As many football supporters say, the target men era died with the 4-4-2 formation. There is some truth in those words, as the strikers that are big, strong and dominant in the air become much less popular than they used to be in the 1990’s and early 2000’s. It’s also quite remarkable that there are very few top clubs that still use that role. The target men didn’t totally extinct though. They are still used by many managers, who prefer their teams to play defensive, direct football. Actually, I believe that every team could use a good target man, as even when you’re playing possession-based football it’s always nice to have a plan B, an option to go more direct.
I’ve decided to take a look at some of the league’s most renowned target men and check which one of them is the best at the moment. In order to make this statistical comparison as accurate as possible I’ve made the groups of primary and secondary stats and given points (below right).
The primary stats are the most essential ones for the target man. This group has the stats that are fully (or almost fully) determined by the player himself. All the stats that are partly determined by the player’s team exist within the secondary stats group.
The secondary stats group also has the stats that are less significant for the target man, yet I found them important enough to include them into this comparison.
The passing ability is important for every football player, as it helps you to build actions and set up your teammates. Still, I recognize that it’s not the most essential of target-man abilities, that’s why I’ve put it into the secondary stats group.
The rest of the stats in this group are minutes per goal, chance created, clear-cut chance created and assist ratios. The big part of job is made by the whole team here, as it’s hard to score a goal or create a chance when your team is defending for about 80 minutes every game. It’s also easier to do it in attack-minded team that dominates most of their matches. I’ve decided to make those a secondary stats then, as this comparison is meant to be all about individual abilities of a players.
Primary stats group has aerial 50-50’s win %, shooting accuracy, chance conversion and clear-cut chance conversion. A good target-man should be dominant in the air and the best way to check how he does in this aspect is to look at his aerial 50-50’s. Target-man is also a striker, not just a long ball chaser, and as a striker he’s supposed to be able to shoot and score, that’s why all those stats made it to the more important group.
As you can see from the table above, I’ve decided to compare Benteke, Dzeko, Carrol, Holt, Lukaku and Crouch. They are all either very talented, important for their teams or just renowned players. The primary stats are the ones that names which have a grey background. Secondary stats highlighted on the light blue background.
Christian Benteke and Romelu Lukaku are both young players with some potential and still making their first steps in English football. Given that and the fact, that the target men usually peak later than other strikers due to specifics of their job, both of them are doing very well this term. Benteke, already described by some Villa fans as being ‘out of this world’ has achieved a similar clear-cut chance conversion to Premier League’s current top scorer, Luis Suarez (and Dzeko achieves even better than the prolific Uruguayan here!), while Lukaku’s shooting accuracy reached an impressive 61%.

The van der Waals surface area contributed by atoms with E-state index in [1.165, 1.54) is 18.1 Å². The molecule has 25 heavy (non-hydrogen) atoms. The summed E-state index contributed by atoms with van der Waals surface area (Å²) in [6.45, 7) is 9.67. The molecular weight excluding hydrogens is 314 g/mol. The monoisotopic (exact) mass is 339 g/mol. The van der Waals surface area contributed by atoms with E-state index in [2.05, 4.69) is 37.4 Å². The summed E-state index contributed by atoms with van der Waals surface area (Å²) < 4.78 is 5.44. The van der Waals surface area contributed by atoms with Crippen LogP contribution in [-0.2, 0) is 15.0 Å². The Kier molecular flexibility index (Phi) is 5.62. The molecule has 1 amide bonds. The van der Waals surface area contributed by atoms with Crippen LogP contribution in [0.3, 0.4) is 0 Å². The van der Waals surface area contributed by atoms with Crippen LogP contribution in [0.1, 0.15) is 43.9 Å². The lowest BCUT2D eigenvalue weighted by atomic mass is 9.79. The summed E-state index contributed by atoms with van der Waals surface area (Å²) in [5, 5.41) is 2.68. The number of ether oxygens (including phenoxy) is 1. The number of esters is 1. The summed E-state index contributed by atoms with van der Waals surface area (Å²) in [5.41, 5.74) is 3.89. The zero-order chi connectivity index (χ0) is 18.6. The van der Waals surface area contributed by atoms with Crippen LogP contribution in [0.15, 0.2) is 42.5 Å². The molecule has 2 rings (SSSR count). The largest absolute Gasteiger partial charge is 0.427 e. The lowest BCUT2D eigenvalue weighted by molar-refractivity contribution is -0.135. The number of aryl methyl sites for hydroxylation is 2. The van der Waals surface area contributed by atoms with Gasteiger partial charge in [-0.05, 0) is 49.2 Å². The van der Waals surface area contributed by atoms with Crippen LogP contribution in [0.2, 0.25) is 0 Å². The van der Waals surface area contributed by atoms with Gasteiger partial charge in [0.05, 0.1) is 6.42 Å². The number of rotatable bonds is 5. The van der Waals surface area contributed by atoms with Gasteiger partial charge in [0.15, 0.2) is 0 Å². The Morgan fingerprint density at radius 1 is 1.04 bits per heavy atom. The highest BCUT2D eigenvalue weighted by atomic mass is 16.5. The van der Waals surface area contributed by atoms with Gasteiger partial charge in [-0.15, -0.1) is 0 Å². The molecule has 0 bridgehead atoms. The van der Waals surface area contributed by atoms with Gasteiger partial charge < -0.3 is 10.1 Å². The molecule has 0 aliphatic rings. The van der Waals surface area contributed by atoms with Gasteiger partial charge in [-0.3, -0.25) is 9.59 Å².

Andy Carroll and Peter Crouch seem to be the most old-fashioned target men. They are both very dominant in the air but their passing is really poor. They are also having some problems converting their chances, though Crouch seems to be better than Andy here. In fact, Carroll’s finishing is so poor that he converts only 9% of his chances, which makes him the worst scorer in this comparison, and 33% of his clear-cut chances – joint worst with Grant Holt.
As for Holt, he’s looking really bad here. The interesting thing is that he’s not the worst player in some of those stats, he’s fourth or fifth in most of them though. He just doesn’t seem to be very good at any of the compared aspects, maybe except passing as his passing accuracy of 64,87%. It’s not enough to make him look any better though.
Edin Dzeko seems to be Holt’s exact opposite. He wins in most of the compared areas – his passing is most accurate, it takes him least time to create a clear-cut chance for his teammates, his mins per goal, chance conversion and clear-cut chance conversion ratios are the best. Actually, all you have to do to check which one of those players is the best is to take a brief look at the table and see all those green fields under Dzeko’s name.
If after that brief look you’re still not entirely convinced about the conclusions though, here are the calculated points.
As mentioned before, Edin Dzeko is the best one of the compared strikers and the points system shows that too. Benteke is just 1,5 point behind him though, so it’s quite close. Romelu Lukaku reaches the 20 points level.
Again, it’s really worth a notice that both Aston Villa player and Chelsea loanee are still young with their best footballing years yet to come. The other young striker, Andy Carroll who’s four years older than Lukaku and one year older than Benteke looks much worse here. He finished fifth with 11,5 points, closer to the last Grant Holt with 9 than the fourth-placed Peter Crouch with 18,5 points.
So Dzeko is the best target man out of those compared but it’s clear that the Belgians Benteke and Lukaku will be forces to be reckoned with in years to come.
[box_light]All of the stats from this article have been taken from the Opta Stats Centre at EPLIndex.com – Subscribe Now (Includes author privileges!) Check out our new Top Stats feature on the Stats Centre which allows you to compare all players in the league & read about new additions to the stats centre.[/box_light]